Houston’s main priority is building new systems that will address Seattle’s climate crisis. The city has 10 years to reduce its carbon emissions by half, he said — something that’s not going to be achieved by incrementalism.
For more about Houston’s proposed policies, check out his Emerald interview.
Former state legislator Jessyn Farrell has a perspective on creating a greener economy that includes investing in arts funding. “As we transition to a green economy, we need to think of art as part of that economy. The creation of art is inherently low-carbon,” she explained. “We need to be looking at funding arts spaces and arts programs as part of that.”
Arts also have the ability to act as a container for community healing. Farrell is excited about exploring combining arts programming with youth education as a way to reduce gun violence. She has experience with scaling up policy through her previous work on transit and economic recovery projects. When it comes to making the city affordable for artists, Farrell is in favor of big investments in affordable social housing, portable benefits packages, and using portions of carbon fees to help fund a living wage for artists.
Learn more about her experience with policy-building in her Emerald interview.
Former executive director of SEED Seattle Lance Randall talked about increasing opportunities for both public and private companies to invest in the arts. When the City comes up short, he suggests asking companies for help. They will be incentivized to make donations because it’s a tax write off.
Randall shared his experience of working with artist Moses Sun as an instance of both public and private arts opportunities. Randall helped Sun secure a mural opportunity in Columbia City, and the artist also went on to produce works for Facebook and Starbucks.
“I’m the best candidate for the arts community because I am an artist. I’m a musician and … I’ve worked with the arts community for quite some time and I understand what they need,” he said. “It’s important that we recognize [the arts] as a viable sector.”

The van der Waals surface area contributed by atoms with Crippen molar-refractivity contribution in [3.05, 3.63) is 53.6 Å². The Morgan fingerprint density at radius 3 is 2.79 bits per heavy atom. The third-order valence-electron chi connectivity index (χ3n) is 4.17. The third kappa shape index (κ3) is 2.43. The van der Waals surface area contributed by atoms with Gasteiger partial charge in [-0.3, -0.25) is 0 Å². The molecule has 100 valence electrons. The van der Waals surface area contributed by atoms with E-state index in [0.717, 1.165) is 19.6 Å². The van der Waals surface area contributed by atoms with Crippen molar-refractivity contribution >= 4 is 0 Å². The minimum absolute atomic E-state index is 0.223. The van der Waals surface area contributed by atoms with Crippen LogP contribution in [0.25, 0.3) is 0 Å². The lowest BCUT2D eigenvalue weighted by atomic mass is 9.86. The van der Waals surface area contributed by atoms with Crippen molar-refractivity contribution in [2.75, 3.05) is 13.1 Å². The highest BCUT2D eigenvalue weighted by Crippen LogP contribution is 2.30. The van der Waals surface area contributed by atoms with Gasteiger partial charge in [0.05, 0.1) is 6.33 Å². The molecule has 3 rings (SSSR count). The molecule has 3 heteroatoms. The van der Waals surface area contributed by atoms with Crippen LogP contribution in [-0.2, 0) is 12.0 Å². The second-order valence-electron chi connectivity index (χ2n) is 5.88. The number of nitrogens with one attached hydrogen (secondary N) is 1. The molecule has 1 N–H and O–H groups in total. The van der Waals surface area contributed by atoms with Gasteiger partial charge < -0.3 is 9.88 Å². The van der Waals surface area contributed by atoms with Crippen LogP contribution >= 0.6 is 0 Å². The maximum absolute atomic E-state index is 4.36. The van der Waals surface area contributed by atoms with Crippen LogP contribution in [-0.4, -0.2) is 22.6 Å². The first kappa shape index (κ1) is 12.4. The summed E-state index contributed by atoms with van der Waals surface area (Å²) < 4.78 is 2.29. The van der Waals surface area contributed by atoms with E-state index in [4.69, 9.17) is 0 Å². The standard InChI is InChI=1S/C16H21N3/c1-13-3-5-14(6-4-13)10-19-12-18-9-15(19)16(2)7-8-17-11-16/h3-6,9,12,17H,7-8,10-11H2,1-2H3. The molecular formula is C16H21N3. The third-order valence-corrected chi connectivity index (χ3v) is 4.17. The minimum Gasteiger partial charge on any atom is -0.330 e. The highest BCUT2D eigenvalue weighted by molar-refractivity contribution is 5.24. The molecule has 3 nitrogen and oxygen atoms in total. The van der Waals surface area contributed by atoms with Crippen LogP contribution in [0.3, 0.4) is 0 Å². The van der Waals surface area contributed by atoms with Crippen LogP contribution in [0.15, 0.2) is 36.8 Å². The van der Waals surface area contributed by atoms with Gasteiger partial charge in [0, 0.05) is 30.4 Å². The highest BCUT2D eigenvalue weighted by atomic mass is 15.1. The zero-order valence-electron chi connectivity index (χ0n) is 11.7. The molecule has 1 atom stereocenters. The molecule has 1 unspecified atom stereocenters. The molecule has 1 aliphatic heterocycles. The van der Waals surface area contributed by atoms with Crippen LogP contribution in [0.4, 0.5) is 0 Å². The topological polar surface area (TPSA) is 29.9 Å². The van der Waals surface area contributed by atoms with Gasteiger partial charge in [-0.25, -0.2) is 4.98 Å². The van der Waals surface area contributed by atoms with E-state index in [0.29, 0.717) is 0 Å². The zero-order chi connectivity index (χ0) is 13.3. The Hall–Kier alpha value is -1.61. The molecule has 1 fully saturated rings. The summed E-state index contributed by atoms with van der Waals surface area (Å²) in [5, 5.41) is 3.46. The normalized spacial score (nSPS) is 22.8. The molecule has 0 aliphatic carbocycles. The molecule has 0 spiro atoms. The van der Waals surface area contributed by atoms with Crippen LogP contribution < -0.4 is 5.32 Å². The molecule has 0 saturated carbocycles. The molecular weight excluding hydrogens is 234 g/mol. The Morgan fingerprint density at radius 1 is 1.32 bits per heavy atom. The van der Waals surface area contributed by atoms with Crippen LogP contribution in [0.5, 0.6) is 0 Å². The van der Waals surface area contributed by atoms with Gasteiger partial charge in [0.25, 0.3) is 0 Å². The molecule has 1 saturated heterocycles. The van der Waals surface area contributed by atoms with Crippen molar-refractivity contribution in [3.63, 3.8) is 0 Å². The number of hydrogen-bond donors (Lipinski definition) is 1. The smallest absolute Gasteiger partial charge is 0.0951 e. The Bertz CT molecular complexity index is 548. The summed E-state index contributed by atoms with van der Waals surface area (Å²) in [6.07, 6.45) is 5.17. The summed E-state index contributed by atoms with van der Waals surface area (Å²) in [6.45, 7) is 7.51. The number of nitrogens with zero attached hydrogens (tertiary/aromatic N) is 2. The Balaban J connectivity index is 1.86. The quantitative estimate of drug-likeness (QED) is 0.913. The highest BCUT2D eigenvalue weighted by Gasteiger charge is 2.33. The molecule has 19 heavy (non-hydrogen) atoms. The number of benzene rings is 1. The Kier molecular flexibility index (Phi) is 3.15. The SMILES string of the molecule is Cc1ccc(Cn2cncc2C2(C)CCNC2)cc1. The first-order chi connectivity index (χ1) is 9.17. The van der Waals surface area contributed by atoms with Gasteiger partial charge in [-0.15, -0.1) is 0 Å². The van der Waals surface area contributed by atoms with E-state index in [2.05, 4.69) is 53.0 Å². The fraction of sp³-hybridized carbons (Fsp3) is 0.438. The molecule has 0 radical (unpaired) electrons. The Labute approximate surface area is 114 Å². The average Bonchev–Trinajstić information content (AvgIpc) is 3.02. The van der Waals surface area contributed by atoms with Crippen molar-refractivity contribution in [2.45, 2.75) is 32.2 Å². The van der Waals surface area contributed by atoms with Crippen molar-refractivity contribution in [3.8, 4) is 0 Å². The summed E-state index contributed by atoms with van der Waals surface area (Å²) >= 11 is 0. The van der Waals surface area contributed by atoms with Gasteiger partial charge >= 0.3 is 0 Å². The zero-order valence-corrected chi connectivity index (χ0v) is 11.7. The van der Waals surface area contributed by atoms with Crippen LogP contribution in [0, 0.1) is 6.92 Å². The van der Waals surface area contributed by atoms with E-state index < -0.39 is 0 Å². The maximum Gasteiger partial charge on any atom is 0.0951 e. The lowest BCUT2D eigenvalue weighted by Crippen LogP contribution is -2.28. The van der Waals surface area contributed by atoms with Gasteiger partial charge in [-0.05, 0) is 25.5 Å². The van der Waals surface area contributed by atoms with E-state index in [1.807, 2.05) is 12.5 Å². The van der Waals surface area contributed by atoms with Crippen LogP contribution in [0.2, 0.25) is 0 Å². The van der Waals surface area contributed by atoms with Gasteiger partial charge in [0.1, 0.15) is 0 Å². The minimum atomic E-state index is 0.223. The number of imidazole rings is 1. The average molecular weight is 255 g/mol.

Find out more about Randall in his Emerald Q&A.
Bruce Harrell is a former Seattle City Council president and chairman of the Royal Esquire Club, which he helped revitalize. Despite his declaration that “We have an abundance of resources … we are a successful city and let’s act like it,” Harrell didn’t necessarily offer much in the way of new insights to the conversation.
Art saved his life, Harrell claimed, and yet when it came to the question of why he would be a good candidate for the arts community, he said, “I don’t know if I am the best candidate … but I’ll work the hardest.”
Former Seattle SuperSonics player James Donaldson said, “I’d be the best mayor to support our arts and culture because … sports is art and culture.”
Don L. Rivers
Don L. Rivers is a pastor and King County Metro worker for over 32 years. He claimed he would be the best candidate for the arts because of his proximity to Motown legends. Rivers said that if elected as mayor he would approach supporting the arts based on his idea of the “3 L’s” — Listening, Learning, and Leading.
Langlie is the vice president of an electrical contractor company and grandson of a former Seattle mayor and Washington governor. He seemed to be the most fiscally conservative of the candidates, mentioning on more than one occasion that the City’s resources are limited. “We’ve been spending a lot of money every year on the homeless problem,” he said. “Until we get that under control, those dollars are taken away from things like the arts.”